Because a consumer proposal is a negotiated debt settlement, how much you pay and for how long depend upon the agreement, or proposal, you put to your creditors. There are some conditions however.
The maximum period of time that you can offer to pay a consumer proposal over is five years. However, there is no minimum time frame. If you have the ability to offer to repay a portion of your debt as a one-time lump sum payment, you can do so.
Let’s look at an example of a debtor that has $50,000 in credit card debt. Let’s assume that their creditors agree to accept a consumer proposal of $20,000 as full settlement.
The debtor can offer the $20,000 as:
- 1 payment of $20,000;
- 20 payments of $1000;
- 40 payments of $500;
- 50 payments of $400 and so on.
Your trustee will review your circumstances and budget to help you decide which payment terms are right for you. There’s no right or wrong way to pay off debt in a consumer proposal. It all comes down to what you can afford, as well as your individual situation.
The advantage of offering payments over a shorter period of time might be that the creditors may be more willing to accept the proposal because it means that they will received money sooner rather than later. Not everyone has the ability to offer lump sum proposals or commit to high monthly payments so it’s understandable that this strategy might not suit everyone.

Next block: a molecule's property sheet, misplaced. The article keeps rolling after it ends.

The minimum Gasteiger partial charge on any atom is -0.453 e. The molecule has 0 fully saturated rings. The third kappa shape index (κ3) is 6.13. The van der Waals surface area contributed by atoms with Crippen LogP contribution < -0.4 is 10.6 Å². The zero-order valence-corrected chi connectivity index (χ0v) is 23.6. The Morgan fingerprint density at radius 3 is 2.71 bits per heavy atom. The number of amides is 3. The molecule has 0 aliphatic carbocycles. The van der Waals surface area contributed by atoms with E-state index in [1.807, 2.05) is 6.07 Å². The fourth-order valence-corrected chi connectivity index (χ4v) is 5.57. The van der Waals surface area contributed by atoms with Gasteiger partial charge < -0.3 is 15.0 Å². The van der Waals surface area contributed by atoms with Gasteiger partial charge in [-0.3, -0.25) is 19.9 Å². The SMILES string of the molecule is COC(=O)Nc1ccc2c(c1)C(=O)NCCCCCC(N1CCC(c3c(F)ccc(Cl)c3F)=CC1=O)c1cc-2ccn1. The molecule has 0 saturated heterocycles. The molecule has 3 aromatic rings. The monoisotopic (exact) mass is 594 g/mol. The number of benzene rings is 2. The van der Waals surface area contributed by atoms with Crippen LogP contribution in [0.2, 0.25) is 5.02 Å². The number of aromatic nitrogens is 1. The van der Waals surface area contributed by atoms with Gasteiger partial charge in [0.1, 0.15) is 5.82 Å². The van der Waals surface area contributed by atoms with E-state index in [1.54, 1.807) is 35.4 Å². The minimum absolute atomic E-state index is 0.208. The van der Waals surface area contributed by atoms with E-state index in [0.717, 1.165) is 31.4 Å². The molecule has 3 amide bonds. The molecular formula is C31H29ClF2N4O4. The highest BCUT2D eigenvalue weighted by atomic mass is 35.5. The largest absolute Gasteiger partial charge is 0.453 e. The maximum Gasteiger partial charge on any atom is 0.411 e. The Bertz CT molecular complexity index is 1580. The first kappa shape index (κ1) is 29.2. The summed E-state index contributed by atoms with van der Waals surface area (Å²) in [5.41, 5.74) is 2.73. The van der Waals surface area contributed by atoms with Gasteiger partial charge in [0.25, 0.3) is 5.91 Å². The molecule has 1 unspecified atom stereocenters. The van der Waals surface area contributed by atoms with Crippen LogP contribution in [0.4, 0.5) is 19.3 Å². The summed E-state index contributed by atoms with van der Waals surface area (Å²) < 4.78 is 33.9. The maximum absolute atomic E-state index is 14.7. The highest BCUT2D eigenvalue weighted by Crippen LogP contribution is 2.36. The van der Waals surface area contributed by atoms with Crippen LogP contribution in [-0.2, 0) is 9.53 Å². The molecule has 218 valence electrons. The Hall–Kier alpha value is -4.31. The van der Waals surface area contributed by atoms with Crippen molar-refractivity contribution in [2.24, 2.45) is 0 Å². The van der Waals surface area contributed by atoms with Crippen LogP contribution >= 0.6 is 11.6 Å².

The advantage of offering payments over a longer period of time is that you build in more flexibility to your budget with a lower monthly payment and reduce the risk of the proposal not working as a long-term solution. The golden rule in a consumer proposal is that you cannot ever get three months behind, otherwise it would be automatically annulled, effectively putting you back to square one again. It’s harder to get three months behind if you’ve got a smaller more manageable monthly payment to make.
One important consideration is that if you initially offer a lower payment over a longer period of time, you’re not stuck with this time frame if your financial situation improve. There’s no rule in a proposal preventing you from paying it off faster if you have the ability to do so. If you originally offered a $20,000 proposal as 50 payments of $400, but during the proposal you found you had some extra cash in your budget (from working overtime, bonuses, tax refunds, windfalls), you can make extra payments at any time. As soon as you’ve repaid the total $20,000, you’re finished. Once the creditors agreed to the $20,000 they cannot re-nag on it or change their mind.
Another incentive to try and repay a consumer proposal as fast as possible is to begin rebuilding your credit sooner. The note put on your credit file that shows you’ve filed a consumer proposal stays there for 3 years after you’ve finished your proposal payments. Therefore, the faster you complete the payments, the faster it’s removed from your credit file.
If considering a consumer proposal as a debt solution, talk to a licensed consumer proposal administrator about your repayment options. We’d be happy to find a solution that suits you and your budget.